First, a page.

As more particularly described by way of the preferred embodiment herein, the graft is generally a textile graft having opposed open ends. A pair of stents, each formed by wire portions arranged in a zig-zag configuration, are disposed at the open ends of the graft. At least four struts are provided to span the central portion of the graft and interconnect the two stents. The struts are spaced such that they provide internal support for the graft, resisting kinking, collapsing or folding of the graft and also are spaced and arranged in such a manner that thrombosis formation between the struts is reduced.
FIG. 1 shows, in longitudinal cross-section, the expanded intraluminal prosthesis of the present invention.
FIG. 2 shows, in longitudinal cross-section, the prosthesis of FIG. 1 implanted in a blood vessel.
FIG. 3 shows the prosthesis of FIG. 1 in compressed condition for implantation in a delivery catheter.
FIG. 4 is an enlarged plan view of a portion of a stent of the prosthesis of the present invention.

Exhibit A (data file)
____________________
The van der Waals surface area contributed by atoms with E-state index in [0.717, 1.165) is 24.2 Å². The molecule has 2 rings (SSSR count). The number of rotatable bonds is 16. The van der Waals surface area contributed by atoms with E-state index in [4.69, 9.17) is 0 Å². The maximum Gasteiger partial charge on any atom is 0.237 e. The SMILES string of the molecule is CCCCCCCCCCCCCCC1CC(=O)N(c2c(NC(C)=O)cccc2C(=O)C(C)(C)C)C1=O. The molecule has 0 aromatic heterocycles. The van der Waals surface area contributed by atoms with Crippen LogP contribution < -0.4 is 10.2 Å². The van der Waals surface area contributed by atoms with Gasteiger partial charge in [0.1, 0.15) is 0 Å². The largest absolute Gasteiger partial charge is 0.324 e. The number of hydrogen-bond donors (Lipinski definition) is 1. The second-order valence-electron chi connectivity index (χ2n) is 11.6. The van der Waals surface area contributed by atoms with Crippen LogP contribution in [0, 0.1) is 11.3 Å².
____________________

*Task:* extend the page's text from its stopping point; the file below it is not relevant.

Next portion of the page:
FIG. 5 shows, in longitudinal cross-section, a bifurcated prosthesis of the present invention.
The present invention is directed to an implantable assembly for a diseased or damaged portion of a blood vessel or other like vessel to provide replacement or reinforcement of the damaged vessel. Such an implantable assembly is typically referred to as a prosthesis. Referring to FIG. 1, the prosthesis of the present invention is shown generally at prosthesis 100. Prosthesis 100 includes elongate, generally tubular graft 10. Graft 10 may be any conventional graft constructed of any material known in the art. For example, graft 10 may be a textile member, constructed of braided, knitted or woven synthetic yarns such as polyester, or may be formed of an extruded plastic such as expanded polytetrafluoroethylene (PTFE). Graft 10 is compressible in order to permit implantation via a delivery catheter.
Graft 10 includes first open end portion 10 a and second open end portion 10 b opposed thereto. The tubular shape of graft 10 between first open end portion 10 a and second open end portion 10 b is defined by the wall of graft 10 which includes inner surface 13. The tubular shape of graft 10 defines inner lumen 15, which is designed to permit, for instance, blood flow therethrough upon implantation.